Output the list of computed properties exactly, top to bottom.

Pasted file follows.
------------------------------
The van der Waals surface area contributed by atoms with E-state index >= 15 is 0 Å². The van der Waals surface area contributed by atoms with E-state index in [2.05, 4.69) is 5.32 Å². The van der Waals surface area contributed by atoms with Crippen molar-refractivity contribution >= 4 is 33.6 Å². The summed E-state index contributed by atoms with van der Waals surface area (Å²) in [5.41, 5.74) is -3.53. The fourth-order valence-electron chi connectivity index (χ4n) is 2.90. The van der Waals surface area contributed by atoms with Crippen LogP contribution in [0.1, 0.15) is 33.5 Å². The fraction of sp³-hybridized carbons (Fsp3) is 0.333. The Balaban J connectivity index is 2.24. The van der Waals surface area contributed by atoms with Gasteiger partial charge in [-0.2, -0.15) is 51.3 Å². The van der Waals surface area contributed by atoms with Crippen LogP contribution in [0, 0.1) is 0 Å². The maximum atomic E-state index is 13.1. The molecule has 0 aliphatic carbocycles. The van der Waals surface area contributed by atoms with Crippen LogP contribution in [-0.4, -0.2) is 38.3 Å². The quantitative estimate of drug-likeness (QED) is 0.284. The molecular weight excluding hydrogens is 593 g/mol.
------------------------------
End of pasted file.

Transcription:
The van der Waals surface area contributed by atoms with E-state index >= 15 is 0 Å². The van der Waals surface area contributed by atoms with E-state index in [2.05, 4.69) is 5.32 Å². The van der Waals surface area contributed by atoms with Crippen molar-refractivity contribution >= 4 is 33.6 Å². The summed E-state index contributed by atoms with van der Waals surface area (Å²) in [5.41, 5.74) is -3.53. The fourth-order valence-electron chi connectivity index (χ4n) is 2.90. The van der Waals surface area contributed by atoms with Crippen LogP contribution in [0.1, 0.15) is 33.5 Å². The fraction of sp³-hybridized carbons (Fsp3) is 0.333. The Balaban J connectivity index is 2.24. The van der Waals surface area contributed by atoms with Gasteiger partial charge in [-0.2, -0.15) is 51.3 Å². The van der Waals surface area contributed by atoms with Crippen LogP contribution in [0, 0.1) is 0 Å². The maximum atomic E-state index is 13.1. The molecule has 0 aliphatic carbocycles. The van der Waals surface area contributed by atoms with Crippen LogP contribution in [-0.4, -0.2) is 38.3 Å². The quantitative estimate of drug-likeness (QED) is 0.284. The molecular weight excluding hydrogens is 593 g/mol.